A year and four days before our first child’s birth we lost our first baby to a miscarriage. I blogged about it, at the encouragement of my counselor.
It’s been 18 months and now I hold a sweet baby in my arms everyday and the ache is dulled. At the simple mention of someone else’s loss though I remember so acutely. The physical pain and the ache in my chest.
I’ve spoken to a few people lately who have had their own version of this tragedy and want to speak to some things that have helped me walk through the pain. If you’re asking, “I had a miscarriage and I’m hurting, what now?” I hope this helps you the way it helped me.
If you’re grieving loss now, I want to tell you your pain is valid. It hurts. Don’t listen if people say you should ignore the pain or just look at the bright side. It’s ok to hurt. One day it might hurt less, but you don’t need to be at “one day” today.
And you’re not alone. There are people who will be with you as you grieve. Stick close to them. There are others who have felt the pain and understand you.
The first person I talked to when I knew I’d lost my baby was my mom, I knew she’d been through miscarriage and I wanted to know what to expect next. The first thing she told me was:
It’s not your fault
Somehow she knew I had already run the thoughts through my head.
If I hadn’t gone on that run.
I should have been on vitamins already.
Maybe that coffee I had before I knew I was pregnant…
I desperately wanted something to blame, and I guess I thought it would be best if it was me. Every. stupid. little. thing. I was sure had caused it.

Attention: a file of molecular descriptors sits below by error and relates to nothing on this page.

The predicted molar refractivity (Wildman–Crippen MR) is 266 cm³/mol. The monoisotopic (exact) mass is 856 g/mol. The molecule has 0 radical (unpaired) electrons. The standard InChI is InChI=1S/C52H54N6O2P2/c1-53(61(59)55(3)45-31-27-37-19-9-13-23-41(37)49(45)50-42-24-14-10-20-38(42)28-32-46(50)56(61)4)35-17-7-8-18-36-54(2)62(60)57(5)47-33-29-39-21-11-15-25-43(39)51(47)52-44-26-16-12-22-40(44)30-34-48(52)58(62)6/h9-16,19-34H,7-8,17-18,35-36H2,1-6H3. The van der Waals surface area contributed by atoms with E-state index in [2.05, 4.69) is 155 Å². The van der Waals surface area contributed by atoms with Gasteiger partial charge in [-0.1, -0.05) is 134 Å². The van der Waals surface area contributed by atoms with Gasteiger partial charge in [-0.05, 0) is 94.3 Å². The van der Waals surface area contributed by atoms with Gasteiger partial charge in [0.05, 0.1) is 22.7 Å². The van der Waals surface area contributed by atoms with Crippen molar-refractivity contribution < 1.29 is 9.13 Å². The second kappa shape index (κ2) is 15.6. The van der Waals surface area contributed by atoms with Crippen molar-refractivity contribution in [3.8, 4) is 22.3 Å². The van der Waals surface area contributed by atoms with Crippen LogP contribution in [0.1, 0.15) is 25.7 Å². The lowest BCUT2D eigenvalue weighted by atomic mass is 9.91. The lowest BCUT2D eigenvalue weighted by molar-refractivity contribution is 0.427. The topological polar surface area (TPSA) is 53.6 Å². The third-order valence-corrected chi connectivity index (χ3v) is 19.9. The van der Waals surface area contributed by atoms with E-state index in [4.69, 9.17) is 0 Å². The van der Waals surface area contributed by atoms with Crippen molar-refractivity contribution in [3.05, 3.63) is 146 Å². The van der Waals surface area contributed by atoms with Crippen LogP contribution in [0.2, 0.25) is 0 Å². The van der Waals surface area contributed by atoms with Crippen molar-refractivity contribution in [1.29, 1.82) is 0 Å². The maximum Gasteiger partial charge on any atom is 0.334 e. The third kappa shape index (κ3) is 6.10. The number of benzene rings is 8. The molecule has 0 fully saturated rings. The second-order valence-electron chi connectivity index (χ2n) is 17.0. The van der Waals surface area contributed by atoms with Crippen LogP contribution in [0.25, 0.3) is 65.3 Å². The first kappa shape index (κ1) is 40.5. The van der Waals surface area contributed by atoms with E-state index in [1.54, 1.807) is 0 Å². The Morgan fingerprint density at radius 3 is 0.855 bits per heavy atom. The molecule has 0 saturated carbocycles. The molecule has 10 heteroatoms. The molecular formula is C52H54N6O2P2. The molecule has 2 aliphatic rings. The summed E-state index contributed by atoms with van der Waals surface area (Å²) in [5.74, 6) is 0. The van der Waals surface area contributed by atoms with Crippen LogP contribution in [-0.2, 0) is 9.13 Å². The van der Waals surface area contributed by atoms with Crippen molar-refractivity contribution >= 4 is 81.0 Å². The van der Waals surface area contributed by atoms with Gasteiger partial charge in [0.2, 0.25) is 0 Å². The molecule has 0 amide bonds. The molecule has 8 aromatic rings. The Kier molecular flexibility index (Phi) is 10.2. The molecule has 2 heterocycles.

But it wasn’t my fault. She also told me that being pregnant–even though we lost the child–showed that there wasn’t anything wrong with J or my ability to create a child. This was an immense encouragement as we had been hoping for a child for over two years. I know this isn’t everyone’s story, but it was an encouragement for us in ours.
J and I took the next day off and got out of town. We also didn’t tell anyone we didn’t have to for a couple days. We just took some time to feel exactly what we felt. Some of the day we had fun. We laughed even. We contemplated beautiful things in art museums. And we cried whenever we felt like it.
A good friend of mine had told me she and her husband named the child they lost about 6 months before us and I had told J their baby’s name. When we were out of town he knew I was trying to think of a name. One that could be for a girl or a boy since we didn’t know what gender it would have been. As we walked along the shore that day, J looked at me and told me the name he liked… it was the same one I had going through my head: Charlie. We both knew it was right. So…